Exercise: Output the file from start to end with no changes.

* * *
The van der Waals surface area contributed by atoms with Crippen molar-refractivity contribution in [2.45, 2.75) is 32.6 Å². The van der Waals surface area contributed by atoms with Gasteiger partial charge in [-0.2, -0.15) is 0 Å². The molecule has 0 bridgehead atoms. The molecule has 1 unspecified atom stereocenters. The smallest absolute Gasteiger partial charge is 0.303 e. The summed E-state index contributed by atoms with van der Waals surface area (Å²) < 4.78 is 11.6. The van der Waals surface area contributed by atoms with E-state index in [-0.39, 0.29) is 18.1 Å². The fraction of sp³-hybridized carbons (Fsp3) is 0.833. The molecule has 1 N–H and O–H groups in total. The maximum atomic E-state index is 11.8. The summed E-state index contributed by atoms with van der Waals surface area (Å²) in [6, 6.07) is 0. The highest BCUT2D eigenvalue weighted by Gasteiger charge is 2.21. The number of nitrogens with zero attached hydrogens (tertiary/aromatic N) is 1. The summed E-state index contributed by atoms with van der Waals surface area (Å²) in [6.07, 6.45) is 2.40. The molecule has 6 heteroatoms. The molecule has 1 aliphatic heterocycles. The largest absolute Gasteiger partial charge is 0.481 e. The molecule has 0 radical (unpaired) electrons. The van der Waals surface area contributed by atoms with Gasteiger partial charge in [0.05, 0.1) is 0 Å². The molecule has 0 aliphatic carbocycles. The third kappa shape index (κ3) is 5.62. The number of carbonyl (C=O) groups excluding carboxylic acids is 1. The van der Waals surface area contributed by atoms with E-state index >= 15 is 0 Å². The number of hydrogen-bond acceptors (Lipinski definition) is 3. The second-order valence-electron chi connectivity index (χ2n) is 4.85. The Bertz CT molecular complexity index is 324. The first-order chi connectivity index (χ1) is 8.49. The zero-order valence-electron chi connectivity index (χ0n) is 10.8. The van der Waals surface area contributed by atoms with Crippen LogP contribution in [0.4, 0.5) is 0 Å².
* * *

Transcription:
The van der Waals surface area contributed by atoms with Crippen molar-refractivity contribution in [2.45, 2.75) is 32.6 Å². The van der Waals surface area contributed by atoms with Gasteiger partial charge in [-0.2, -0.15) is 0 Å². The molecule has 0 bridgehead atoms. The molecule has 1 unspecified atom stereocenters. The smallest absolute Gasteiger partial charge is 0.303 e. The summed E-state index contributed by atoms with van der Waals surface area (Å²) < 4.78 is 11.6. The van der Waals surface area contributed by atoms with E-state index in [-0.39, 0.29) is 18.1 Å². The fraction of sp³-hybridized carbons (Fsp3) is 0.833. The molecule has 1 N–H and O–H groups in total. The maximum atomic E-state index is 11.8. The summed E-state index contributed by atoms with van der Waals surface area (Å²) in [6, 6.07) is 0. The highest BCUT2D eigenvalue weighted by Gasteiger charge is 2.21. The number of nitrogens with zero attached hydrogens (tertiary/aromatic N) is 1. The summed E-state index contributed by atoms with van der Waals surface area (Å²) in [6.07, 6.45) is 2.40. The molecule has 6 heteroatoms. The molecule has 1 aliphatic heterocycles. The largest absolute Gasteiger partial charge is 0.481 e. The molecule has 0 radical (unpaired) electrons. The van der Waals surface area contributed by atoms with Gasteiger partial charge in [0.05, 0.1) is 0 Å². The molecule has 0 aliphatic carbocycles. The third kappa shape index (κ3) is 5.62. The number of carbonyl (C=O) groups excluding carboxylic acids is 1. The van der Waals surface area contributed by atoms with E-state index >= 15 is 0 Å². The number of hydrogen-bond acceptors (Lipinski definition) is 3. The second-order valence-electron chi connectivity index (χ2n) is 4.85. The Bertz CT molecular complexity index is 324. The first-order chi connectivity index (χ1) is 8.49. The zero-order valence-electron chi connectivity index (χ0n) is 10.8. The van der Waals surface area contributed by atoms with Crippen LogP contribution in [0.4, 0.5) is 0 Å².